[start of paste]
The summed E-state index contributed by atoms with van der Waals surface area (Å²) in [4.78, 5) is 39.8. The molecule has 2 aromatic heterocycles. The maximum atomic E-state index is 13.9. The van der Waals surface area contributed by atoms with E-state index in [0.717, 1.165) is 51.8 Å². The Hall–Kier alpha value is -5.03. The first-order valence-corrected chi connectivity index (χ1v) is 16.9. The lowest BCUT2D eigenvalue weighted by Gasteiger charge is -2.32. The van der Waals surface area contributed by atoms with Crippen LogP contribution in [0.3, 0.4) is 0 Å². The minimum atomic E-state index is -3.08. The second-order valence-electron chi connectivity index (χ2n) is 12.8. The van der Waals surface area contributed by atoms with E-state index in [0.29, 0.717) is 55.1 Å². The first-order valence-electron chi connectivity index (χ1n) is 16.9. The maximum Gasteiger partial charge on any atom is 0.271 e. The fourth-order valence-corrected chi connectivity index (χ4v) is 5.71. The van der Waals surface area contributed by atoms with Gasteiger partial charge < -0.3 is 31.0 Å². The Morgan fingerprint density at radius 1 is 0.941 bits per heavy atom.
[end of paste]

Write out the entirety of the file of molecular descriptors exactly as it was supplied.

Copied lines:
The summed E-state index contributed by atoms with van der Waals surface area (Å²) in [4.78, 5) is 39.8. The molecule has 2 aromatic heterocycles. The maximum atomic E-state index is 13.9. The van der Waals surface area contributed by atoms with E-state index in [0.717, 1.165) is 51.8 Å². The Hall–Kier alpha value is -5.03. The first-order valence-corrected chi connectivity index (χ1v) is 16.9. The lowest BCUT2D eigenvalue weighted by Gasteiger charge is -2.32. The van der Waals surface area contributed by atoms with Crippen LogP contribution in [0.3, 0.4) is 0 Å². The minimum atomic E-state index is -3.08. The second-order valence-electron chi connectivity index (χ2n) is 12.8. The van der Waals surface area contributed by atoms with E-state index in [0.29, 0.717) is 55.1 Å². The first-order valence-electron chi connectivity index (χ1n) is 16.9. The maximum Gasteiger partial charge on any atom is 0.271 e. The fourth-order valence-corrected chi connectivity index (χ4v) is 5.71. The van der Waals surface area contributed by atoms with Gasteiger partial charge < -0.3 is 31.0 Å². The Morgan fingerprint density at radius 1 is 0.941 bits per heavy atom.